About Our Parish
The Roman Catholic Parish of St. Monica, founded in 1917, is a suburban archdiocesan parish located in Methuen, Massachusetts. The parish is a multi-ethnic, socially, culturally, and educationally diverse faith community.
In 1725 pioneers came to this area of the Merrimack River and established the town of Methuen, just ten miles upstream from the town of Haverhill. The settlers named the town Methuen, in honor of Lord Paul Methuen of England. Catholics began to move into the area. By 1840 the growth of the mills attracted many newcomers to the town. Even with the growth, Lawrence, a nearby town that was formed some 70 years after Methuen, had quickly grown much larger than Methuen. Being the larger of the towns in the area, in 1845 St. Mary's Catholic Church was established there. Catholics of Methuen practiced their faith at the St. Mary's in Lawrence.
As Methuen continued to grow, the Most Reverend John Bernard Fitzpatrick, then Bishop of Boston, purchased land in 1846 in Methuen in preparation for the eventual building of a Catholic Church in Methuen. It would be 50 more years before Father McCranor, a curate of St. Mary's in Lawrence, began to formulate plans for a Catholic Church in Methuen, which would be located at the corner of Park Street and Broadway. The construction of the church was completed in 1897, at a cost of $16,000. Methuen finally had its first Catholic Church, dedicated to St. Monica, the mother of St. Augustine. St. Monica Church was dedicated on Easter Sunday, April 18, 1897.
For more than 20 years St. Monica's was a mission church of St. Mary's in Lawrence. Curates from St. Mary's went to St. Monica's to hear confessions and celebrate Mass on Sundays. Over the years Methuen continued to grow, and in 1917 members felt the need for St. Monica's to be a parish of its own, and have its own Pastor. In July of that same year a committee petitioned His Eminence, William Cardinal O'Connell, to make St. Monica its own Parish. In that same month Cardinal O'Connell declared St. Monica a Parish, and assigned Rev. James J. Farrelly as Administrator and resident Priest for the new parish. Finally, in 1917, St. Monica's was its own parish. And then, two years later in 1919 Father Farrelly was appointed the first Pastor of St. Monica's Parish.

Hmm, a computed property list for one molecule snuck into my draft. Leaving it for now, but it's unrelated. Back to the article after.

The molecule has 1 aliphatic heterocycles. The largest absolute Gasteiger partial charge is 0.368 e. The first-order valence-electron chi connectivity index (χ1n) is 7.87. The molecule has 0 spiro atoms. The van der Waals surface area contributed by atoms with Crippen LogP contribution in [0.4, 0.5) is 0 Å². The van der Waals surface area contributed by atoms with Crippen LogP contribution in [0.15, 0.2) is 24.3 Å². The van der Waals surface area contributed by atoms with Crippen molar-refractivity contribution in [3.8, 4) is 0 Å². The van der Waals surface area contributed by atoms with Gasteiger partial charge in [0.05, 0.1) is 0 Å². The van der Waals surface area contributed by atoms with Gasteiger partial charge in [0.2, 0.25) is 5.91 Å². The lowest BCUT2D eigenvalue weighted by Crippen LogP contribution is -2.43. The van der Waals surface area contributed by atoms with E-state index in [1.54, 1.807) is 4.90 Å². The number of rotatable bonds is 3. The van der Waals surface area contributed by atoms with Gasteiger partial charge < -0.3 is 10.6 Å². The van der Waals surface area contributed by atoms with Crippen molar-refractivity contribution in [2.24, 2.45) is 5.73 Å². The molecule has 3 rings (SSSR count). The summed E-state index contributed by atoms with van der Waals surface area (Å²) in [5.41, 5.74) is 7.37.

In October of 1957, ground breaking ceremonies were held for the construction of St. Monica School, a school dedicated to kindergarten through the 8th grade. The school opened in September of 1959 under the direction of the Sisters of Notre Dame de Namur. The school was located at 212 Lawrence Street, a short distance form the original St. Monica Church.
As the population of Methuen continued to grow and the number of parishioners also grew, and as the original church aged over the years, there was an increasing need for a more modern and larger church to support the needs of the parish. In 1997 the present St. Monica's Church was dedicated at the same site as the school, 212 Lawrence Street.
St. Monica was born in 333 in North Africa, and died near Rome in 387. Not much is known of her childhood. She was married early in life to Patritius. He was a pagan, though like so many of that period, his religion was no more than a name. He had a violent temper, drank much, and was unfaithful to his wife. With this, Monica's married life was not a very happy one; and it was made more difficult as Patritius's mother lived with them, and she had a similar disposition to that of her son. There were many difficulties between Monica and her husband. Monica's good works of charity for the many, and her life of prayer annoyed him; but it is said that he always held her in a sort of reverence. Monica's attention to her prayer life, and her patience eventually made a huge difference in the life of both her husband and mother-in-law as both eventually converted to Christianity.
Monica's son Augustine was an immense challenge for her. For years he lived an immoral life, indulging in a free and loose lifestyle, taking a woman as companion and having a son out of wedlock, while also practicing a pagan philosophy condemned by the Church. Monica constantly prayed for Augustine's conversion, to the point of annoying Augustine with her presence in his life. As his mother insisted on staying very close to Augustine, he fled to Rome and then to Milan to be free of her. But Monica, a very determined and patient woman of faith, followed her son and, after 17 years of constant prayer, she saw her son Augustine baptized into the Church in 387. St. Monica became ill and soon died after this, feeling she had completed her calling in life. From Augustine's writings it is clear that mother and son shared some beautiful time after Augustine's conversion, sharing about their faith, and the hoped for life to come. St. Monica's feast is celebrated on August 27.
About Our Parish
Being deeply committed to Jesus Christ, we always endeavor to be a unified community of faith, worship, and service. We strive to be a warm, welcoming and caring parish in which the gifts and talents of all, young and old, are recognized and graciously used to nourish others.